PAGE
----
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5/2015

Articles

Lubomír Konečný

The Eucharist and Atoms in Seventeenth-Century Art

Eucharistie a atomy v umění 17. století

pp. 350-354

The representation of the Five Senses is generally considered to be one of the most widespread themes in profane iconography during the Baroque period. It is therefore not surprising that works where the Five Senses are used in the context of sacred iconography are extremely rare. They include an engraving by Cornelis Galle, which he made in 1638 after a drawing by the Antwerp painter Erasmus Quellinus, and which was subsequently used as the frontispiece for several books dealing with the Eucharist and the question of transubstantiation. The culmination of this series is The Triumph of Faith over the Senses – an allegory painted by the Spanish painter Juan Antonio Escalante in 1667. These visual polemics may on the one hand appear as a natural continuation of the disputes over transubstantiation between Catholics and Protestants. On the other hand, we may ask how and why the Five Senses became part of this longstanding controversy. It seems that the answer can be found in several recently discovered documents from the Vatican archives, which were used, in particular, by Pietro Redondi in his book Galileo eretico (1983). According to one of them, in his The Assayer / Il Saggiatore (1623) Galileo describes a theory that calls into question a central article of Catholic faith, the miracle of the Eucharist. This is the atomistic theory, which explains the structure of matter and its properties in such a way that transubstantiation cannot occur, because the qualities that can be perceived by the five senses (light, heat, colour, taste, and sound) are caused by small particles called atoms.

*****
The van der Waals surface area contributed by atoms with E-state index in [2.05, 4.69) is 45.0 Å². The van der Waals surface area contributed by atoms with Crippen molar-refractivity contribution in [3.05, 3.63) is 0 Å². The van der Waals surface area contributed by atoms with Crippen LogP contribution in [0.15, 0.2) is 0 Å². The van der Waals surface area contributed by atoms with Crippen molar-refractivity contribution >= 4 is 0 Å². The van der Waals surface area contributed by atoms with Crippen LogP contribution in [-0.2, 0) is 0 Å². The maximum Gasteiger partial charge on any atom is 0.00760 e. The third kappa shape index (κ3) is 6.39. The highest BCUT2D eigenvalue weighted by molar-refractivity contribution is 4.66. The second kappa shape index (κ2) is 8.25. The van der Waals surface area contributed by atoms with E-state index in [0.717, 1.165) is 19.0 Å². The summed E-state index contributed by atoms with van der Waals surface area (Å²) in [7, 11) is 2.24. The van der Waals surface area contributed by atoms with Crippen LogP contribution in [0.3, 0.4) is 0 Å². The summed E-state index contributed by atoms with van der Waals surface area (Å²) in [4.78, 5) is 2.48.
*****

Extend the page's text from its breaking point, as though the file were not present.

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Steffen Eigl

Parabeln und Hyperbeln zwischen Neurasthenie und Hysterie im Werk von Bohumil Kubišta

Paraboly a hyperboly mezi neurastenií a hysterií v díle Bohumila Kubišty

pp. 355-362